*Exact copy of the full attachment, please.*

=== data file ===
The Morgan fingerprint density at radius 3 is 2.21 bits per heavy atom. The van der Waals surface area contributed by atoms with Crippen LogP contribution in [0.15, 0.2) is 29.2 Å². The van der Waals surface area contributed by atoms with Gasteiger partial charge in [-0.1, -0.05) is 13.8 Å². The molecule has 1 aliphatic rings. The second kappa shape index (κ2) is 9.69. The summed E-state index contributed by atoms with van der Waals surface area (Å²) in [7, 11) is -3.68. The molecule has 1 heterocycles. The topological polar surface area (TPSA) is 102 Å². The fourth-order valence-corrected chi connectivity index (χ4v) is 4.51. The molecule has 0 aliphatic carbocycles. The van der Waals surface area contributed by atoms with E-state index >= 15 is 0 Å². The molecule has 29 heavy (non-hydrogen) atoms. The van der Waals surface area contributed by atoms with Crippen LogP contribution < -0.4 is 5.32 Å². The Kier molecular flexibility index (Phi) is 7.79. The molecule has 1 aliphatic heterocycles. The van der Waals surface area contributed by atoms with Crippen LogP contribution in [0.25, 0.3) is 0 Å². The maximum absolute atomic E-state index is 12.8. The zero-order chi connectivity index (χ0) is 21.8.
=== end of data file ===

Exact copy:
The Morgan fingerprint density at radius 3 is 2.21 bits per heavy atom. The van der Waals surface area contributed by atoms with Crippen LogP contribution in [0.15, 0.2) is 29.2 Å². The van der Waals surface area contributed by atoms with Gasteiger partial charge in [-0.1, -0.05) is 13.8 Å². The molecule has 1 aliphatic rings. The second kappa shape index (κ2) is 9.69. The summed E-state index contributed by atoms with van der Waals surface area (Å²) in [7, 11) is -3.68. The molecule has 1 heterocycles. The topological polar surface area (TPSA) is 102 Å². The fourth-order valence-corrected chi connectivity index (χ4v) is 4.51. The molecule has 0 aliphatic carbocycles. The van der Waals surface area contributed by atoms with E-state index >= 15 is 0 Å². The molecule has 29 heavy (non-hydrogen) atoms. The van der Waals surface area contributed by atoms with Crippen LogP contribution < -0.4 is 5.32 Å². The Kier molecular flexibility index (Phi) is 7.79. The molecule has 1 aliphatic heterocycles. The van der Waals surface area contributed by atoms with Crippen LogP contribution in [0.25, 0.3) is 0 Å². The maximum absolute atomic E-state index is 12.8. The zero-order chi connectivity index (χ0) is 21.8.